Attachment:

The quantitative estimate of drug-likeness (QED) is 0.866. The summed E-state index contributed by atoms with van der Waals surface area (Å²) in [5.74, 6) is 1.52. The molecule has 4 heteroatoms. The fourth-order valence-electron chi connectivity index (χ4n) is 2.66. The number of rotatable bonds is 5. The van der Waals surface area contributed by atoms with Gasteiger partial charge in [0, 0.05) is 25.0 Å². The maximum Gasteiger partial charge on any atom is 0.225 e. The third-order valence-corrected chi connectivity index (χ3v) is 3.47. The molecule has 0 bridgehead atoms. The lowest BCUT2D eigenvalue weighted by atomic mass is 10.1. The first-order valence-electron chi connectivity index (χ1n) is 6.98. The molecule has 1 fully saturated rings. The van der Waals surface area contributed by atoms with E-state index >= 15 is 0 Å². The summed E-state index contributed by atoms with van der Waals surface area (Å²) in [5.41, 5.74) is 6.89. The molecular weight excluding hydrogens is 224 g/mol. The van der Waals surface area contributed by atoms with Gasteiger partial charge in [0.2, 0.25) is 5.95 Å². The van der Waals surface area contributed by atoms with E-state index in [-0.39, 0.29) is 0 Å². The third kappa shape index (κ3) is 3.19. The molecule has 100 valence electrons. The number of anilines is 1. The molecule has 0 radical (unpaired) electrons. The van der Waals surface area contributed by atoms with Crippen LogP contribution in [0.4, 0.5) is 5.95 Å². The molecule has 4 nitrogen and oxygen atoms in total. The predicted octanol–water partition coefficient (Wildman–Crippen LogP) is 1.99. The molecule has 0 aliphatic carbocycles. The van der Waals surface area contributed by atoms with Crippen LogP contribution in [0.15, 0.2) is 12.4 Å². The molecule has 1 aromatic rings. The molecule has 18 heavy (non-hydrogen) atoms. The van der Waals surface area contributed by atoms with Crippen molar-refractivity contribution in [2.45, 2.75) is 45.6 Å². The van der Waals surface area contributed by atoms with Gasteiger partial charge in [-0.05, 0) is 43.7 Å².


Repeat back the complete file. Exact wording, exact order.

The quantitative estimate of drug-likeness (QED) is 0.866. The summed E-state index contributed by atoms with van der Waals surface area (Å²) in [5.74, 6) is 1.52. The molecule has 4 heteroatoms. The fourth-order valence-electron chi connectivity index (χ4n) is 2.66. The number of rotatable bonds is 5. The van der Waals surface area contributed by atoms with Gasteiger partial charge in [0, 0.05) is 25.0 Å². The maximum Gasteiger partial charge on any atom is 0.225 e. The third-order valence-corrected chi connectivity index (χ3v) is 3.47. The molecule has 0 bridgehead atoms. The lowest BCUT2D eigenvalue weighted by atomic mass is 10.1. The first-order valence-electron chi connectivity index (χ1n) is 6.98. The molecule has 1 fully saturated rings. The van der Waals surface area contributed by atoms with E-state index >= 15 is 0 Å². The summed E-state index contributed by atoms with van der Waals surface area (Å²) in [5.41, 5.74) is 6.89. The molecular weight excluding hydrogens is 224 g/mol. The van der Waals surface area contributed by atoms with Gasteiger partial charge in [0.2, 0.25) is 5.95 Å². The van der Waals surface area contributed by atoms with E-state index in [-0.39, 0.29) is 0 Å². The third kappa shape index (κ3) is 3.19. The molecule has 100 valence electrons. The number of anilines is 1. The molecule has 0 radical (unpaired) electrons. The van der Waals surface area contributed by atoms with Crippen LogP contribution in [0.4, 0.5) is 5.95 Å². The molecule has 4 nitrogen and oxygen atoms in total. The predicted octanol–water partition coefficient (Wildman–Crippen LogP) is 1.99. The molecule has 0 aliphatic carbocycles. The van der Waals surface area contributed by atoms with Crippen LogP contribution in [0.15, 0.2) is 12.4 Å². The molecule has 1 aromatic rings. The molecule has 18 heavy (non-hydrogen) atoms. The van der Waals surface area contributed by atoms with Crippen molar-refractivity contribution in [2.45, 2.75) is 45.6 Å². The van der Waals surface area contributed by atoms with Gasteiger partial charge in [-0.05, 0) is 43.7 Å².